Freedom of play
Early March saw the release of Nintendo’s Switch, and like many early adopters, I pre-ordered one – the Neon variant, if you must know – that came with The Legend of Zelda: Breath of the Wild (reviewed on page 98) and 1-2 Switch as part of a ‘forced’ bundle. As expected, the latter was a glorious Joy-Con tech demo that should’ve been a pack-in game with the system. There are many things to like about the Switch, such as its sleek, smooth UI, wonderfully sharp display, and various modes of play. At the same time, the small launch lineup – no doubt a deliberate move to stagger releases for the rest of the year – and lack of features (no Virtual Console and Netflix at launch) meant that Nintendo is banking on Breath of the Wild and other piecemeal weekly releases to keep players happy before heavy-hitters like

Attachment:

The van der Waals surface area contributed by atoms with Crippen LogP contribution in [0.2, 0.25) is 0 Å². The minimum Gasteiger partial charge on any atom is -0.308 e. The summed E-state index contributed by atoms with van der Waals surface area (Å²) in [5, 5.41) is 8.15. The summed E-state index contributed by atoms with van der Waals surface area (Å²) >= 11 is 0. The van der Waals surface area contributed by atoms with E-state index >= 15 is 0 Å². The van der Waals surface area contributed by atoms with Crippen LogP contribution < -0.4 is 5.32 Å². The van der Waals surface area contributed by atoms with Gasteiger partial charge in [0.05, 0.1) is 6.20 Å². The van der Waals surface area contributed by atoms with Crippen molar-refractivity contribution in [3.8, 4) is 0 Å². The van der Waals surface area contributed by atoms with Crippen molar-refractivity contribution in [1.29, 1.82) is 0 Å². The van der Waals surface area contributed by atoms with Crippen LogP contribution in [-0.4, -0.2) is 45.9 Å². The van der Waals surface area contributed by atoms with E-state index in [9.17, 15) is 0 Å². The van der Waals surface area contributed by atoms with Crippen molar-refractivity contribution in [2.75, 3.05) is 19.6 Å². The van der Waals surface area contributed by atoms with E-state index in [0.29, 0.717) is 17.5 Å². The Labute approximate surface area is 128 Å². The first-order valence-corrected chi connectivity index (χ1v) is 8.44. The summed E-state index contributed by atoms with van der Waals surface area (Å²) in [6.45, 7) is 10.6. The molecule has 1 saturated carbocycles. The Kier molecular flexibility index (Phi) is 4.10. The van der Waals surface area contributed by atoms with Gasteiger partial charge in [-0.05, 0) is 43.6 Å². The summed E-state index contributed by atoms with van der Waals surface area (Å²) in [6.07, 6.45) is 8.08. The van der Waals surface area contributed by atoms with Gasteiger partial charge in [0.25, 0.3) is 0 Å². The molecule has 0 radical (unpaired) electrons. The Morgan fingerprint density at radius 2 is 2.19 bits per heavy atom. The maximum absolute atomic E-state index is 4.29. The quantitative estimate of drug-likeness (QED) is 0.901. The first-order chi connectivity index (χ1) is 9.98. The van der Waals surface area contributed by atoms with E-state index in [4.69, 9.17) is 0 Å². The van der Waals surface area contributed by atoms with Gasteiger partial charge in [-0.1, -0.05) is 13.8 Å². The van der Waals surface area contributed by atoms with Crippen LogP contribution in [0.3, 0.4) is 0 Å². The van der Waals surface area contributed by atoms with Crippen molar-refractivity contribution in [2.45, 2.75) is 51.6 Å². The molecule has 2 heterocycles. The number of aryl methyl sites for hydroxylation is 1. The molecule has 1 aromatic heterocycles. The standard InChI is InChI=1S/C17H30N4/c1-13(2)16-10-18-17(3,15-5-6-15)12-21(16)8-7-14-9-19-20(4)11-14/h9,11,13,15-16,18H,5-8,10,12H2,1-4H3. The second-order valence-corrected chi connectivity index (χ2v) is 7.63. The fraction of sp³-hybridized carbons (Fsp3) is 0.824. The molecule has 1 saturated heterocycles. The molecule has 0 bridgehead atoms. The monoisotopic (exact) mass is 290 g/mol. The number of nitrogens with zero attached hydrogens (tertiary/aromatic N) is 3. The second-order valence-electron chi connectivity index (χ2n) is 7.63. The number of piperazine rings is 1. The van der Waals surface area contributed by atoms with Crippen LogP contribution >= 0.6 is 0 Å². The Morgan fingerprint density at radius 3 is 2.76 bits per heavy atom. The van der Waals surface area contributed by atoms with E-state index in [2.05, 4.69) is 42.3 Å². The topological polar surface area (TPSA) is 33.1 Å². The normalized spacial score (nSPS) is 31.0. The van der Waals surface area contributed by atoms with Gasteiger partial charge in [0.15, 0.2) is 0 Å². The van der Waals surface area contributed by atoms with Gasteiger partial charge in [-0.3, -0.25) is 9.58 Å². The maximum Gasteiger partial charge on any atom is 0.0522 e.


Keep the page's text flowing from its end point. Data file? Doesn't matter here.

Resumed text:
Mario Kart 8 Deluxe come along. Rushed out of the door or not, the Switch reportedly sold 1.5 million units in its first week. Nintendo is also expected to double production from eight to 16 million units for the first year. A brave move, considering the Wii U sold 13.5 million units in its fouryear run. Making the Switch regionfree helps, more so with Unreal Engine 4 and Unity support if they hope for third-party developers to stick with the system for the long haul. I, for one, am excited to see where the Switch will take us in the coming years.